ARCH Lab published a paper titled “Child Mental Illness and Mental Health Service Use: Role of Family Functioning (Family Functioning and Child Mental Health).” The aim of the study was to identify domains of family functioning that are associated with likelihood of internalizing versus externalizing mental health disorder, health consultations, hospitalizations, and length of hospital stay in a sample of children with a mental health disorder.
One hundred children aged 8–17 years who received mental health services and their parents were used in this cross-sectional study. Family functioning was measured using the McMaster Family Assessment Device (FAD), child mental health disorder using the Mini International Neuropsychiatric Interview, and mental health service use using items from the 2012 Canadian Community Health Survey. The results indicated that affective involvement and problem solving were associated with greater odds of major depressive disorder and social phobia. Reports of better communication were correlated with lower odds of generalized anxiety disorder and shorter length of stay in hospital. Higher scores on behaviour control were associated with lower odds of social phobia and oppositional defiant disorder respectively.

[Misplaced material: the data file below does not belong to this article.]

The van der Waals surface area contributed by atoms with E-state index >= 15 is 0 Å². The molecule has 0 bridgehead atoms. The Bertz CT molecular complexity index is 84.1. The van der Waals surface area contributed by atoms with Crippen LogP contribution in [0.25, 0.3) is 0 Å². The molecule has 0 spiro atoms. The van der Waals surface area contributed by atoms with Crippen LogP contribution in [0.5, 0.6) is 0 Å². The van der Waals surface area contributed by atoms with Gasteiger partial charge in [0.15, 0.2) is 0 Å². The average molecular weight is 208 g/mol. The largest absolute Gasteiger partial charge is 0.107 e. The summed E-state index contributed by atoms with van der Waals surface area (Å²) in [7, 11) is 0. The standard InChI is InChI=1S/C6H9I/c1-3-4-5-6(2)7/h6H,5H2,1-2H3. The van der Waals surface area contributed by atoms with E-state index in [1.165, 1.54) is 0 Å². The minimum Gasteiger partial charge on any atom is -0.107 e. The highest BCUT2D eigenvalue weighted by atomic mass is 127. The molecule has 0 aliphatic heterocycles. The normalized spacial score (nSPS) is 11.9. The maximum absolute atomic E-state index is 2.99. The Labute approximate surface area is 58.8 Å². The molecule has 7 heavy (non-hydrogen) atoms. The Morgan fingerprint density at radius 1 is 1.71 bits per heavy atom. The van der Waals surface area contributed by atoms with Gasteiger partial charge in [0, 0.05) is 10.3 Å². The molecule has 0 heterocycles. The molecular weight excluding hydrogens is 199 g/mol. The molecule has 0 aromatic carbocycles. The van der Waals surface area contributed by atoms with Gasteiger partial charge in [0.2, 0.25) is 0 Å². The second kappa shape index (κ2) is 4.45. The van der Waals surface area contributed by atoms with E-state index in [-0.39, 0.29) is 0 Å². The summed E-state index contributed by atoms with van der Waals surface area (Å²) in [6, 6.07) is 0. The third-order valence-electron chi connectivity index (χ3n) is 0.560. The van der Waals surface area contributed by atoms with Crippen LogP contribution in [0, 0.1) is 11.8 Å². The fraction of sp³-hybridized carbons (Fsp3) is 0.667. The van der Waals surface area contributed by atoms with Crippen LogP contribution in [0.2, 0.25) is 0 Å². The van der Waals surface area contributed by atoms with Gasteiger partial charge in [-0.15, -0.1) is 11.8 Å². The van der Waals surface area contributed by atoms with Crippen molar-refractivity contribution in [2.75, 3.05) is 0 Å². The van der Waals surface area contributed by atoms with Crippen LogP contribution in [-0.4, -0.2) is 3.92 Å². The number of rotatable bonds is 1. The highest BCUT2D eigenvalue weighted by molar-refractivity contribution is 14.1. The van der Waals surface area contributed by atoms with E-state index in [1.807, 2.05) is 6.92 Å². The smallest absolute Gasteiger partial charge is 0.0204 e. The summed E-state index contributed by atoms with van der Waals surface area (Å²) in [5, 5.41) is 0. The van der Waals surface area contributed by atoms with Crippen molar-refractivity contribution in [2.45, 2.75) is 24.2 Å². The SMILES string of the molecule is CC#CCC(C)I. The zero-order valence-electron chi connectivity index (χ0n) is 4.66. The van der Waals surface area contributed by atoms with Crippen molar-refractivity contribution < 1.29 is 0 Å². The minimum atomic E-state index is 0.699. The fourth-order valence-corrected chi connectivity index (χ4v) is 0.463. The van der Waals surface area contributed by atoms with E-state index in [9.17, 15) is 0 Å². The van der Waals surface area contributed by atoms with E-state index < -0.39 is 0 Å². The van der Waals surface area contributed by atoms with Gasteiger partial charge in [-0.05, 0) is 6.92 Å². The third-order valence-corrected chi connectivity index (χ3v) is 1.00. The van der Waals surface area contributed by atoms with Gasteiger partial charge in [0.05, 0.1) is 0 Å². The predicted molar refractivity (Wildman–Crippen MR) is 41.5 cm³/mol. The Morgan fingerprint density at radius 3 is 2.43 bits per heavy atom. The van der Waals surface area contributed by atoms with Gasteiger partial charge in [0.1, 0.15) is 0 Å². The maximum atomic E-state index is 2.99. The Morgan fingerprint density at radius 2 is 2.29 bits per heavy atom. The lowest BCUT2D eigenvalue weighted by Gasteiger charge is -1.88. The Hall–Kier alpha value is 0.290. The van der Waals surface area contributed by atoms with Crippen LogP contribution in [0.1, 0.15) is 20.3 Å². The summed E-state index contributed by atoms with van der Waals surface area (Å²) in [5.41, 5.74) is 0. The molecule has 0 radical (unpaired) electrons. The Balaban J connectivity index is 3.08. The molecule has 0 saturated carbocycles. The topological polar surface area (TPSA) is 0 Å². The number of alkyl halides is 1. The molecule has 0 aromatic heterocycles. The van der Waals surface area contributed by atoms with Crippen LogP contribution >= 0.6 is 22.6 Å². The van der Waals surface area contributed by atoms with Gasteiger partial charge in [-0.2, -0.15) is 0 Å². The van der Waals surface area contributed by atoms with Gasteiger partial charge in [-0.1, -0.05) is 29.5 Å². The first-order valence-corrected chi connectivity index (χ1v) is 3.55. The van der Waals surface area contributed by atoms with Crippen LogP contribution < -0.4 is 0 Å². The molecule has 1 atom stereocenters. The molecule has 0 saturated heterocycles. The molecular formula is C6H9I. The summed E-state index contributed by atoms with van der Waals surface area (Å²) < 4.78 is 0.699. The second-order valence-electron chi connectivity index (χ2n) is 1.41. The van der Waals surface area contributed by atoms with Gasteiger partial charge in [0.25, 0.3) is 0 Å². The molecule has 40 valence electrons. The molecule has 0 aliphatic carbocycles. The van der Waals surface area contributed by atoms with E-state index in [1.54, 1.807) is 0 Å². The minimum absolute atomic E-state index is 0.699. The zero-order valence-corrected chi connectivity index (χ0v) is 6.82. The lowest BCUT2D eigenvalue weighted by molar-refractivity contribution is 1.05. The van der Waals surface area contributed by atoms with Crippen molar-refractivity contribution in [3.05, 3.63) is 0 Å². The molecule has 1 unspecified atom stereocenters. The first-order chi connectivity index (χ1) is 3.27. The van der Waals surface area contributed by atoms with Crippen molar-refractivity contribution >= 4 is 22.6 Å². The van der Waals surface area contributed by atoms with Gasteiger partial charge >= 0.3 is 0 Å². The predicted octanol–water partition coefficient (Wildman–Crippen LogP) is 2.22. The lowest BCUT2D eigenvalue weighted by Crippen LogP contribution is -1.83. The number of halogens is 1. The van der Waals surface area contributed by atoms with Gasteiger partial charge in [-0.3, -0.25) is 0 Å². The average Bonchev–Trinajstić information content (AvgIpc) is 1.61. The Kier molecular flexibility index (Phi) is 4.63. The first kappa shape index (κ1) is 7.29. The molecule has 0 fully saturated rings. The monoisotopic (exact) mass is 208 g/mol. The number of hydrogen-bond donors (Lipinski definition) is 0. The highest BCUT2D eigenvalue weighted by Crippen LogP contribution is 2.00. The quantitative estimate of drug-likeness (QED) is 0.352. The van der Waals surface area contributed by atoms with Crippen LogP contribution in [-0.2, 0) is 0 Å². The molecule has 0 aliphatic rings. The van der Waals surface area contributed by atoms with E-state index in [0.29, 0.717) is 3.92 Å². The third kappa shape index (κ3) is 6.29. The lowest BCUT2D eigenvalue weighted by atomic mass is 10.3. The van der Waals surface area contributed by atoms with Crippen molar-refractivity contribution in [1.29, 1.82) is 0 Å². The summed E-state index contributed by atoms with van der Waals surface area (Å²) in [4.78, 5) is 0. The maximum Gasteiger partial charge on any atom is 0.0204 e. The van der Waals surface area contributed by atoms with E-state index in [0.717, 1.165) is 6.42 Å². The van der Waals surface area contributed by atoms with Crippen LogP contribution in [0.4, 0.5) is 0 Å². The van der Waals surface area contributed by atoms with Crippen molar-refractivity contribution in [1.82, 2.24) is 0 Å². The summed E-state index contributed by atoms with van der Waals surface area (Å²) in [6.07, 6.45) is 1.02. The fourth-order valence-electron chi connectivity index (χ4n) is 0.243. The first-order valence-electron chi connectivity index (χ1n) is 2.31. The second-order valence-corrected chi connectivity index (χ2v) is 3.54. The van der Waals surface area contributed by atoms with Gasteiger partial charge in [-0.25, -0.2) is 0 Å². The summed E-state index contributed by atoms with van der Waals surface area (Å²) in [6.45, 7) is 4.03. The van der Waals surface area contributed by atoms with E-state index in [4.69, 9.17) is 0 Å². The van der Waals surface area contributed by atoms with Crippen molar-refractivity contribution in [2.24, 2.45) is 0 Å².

The results of the study indicate that family-based interventions which consider child mental health need to be examined more closely. Further, future research should aim towards understanding strategies that enhance family functioning with the aim to limit the impact and severity of childhood mental health conditions.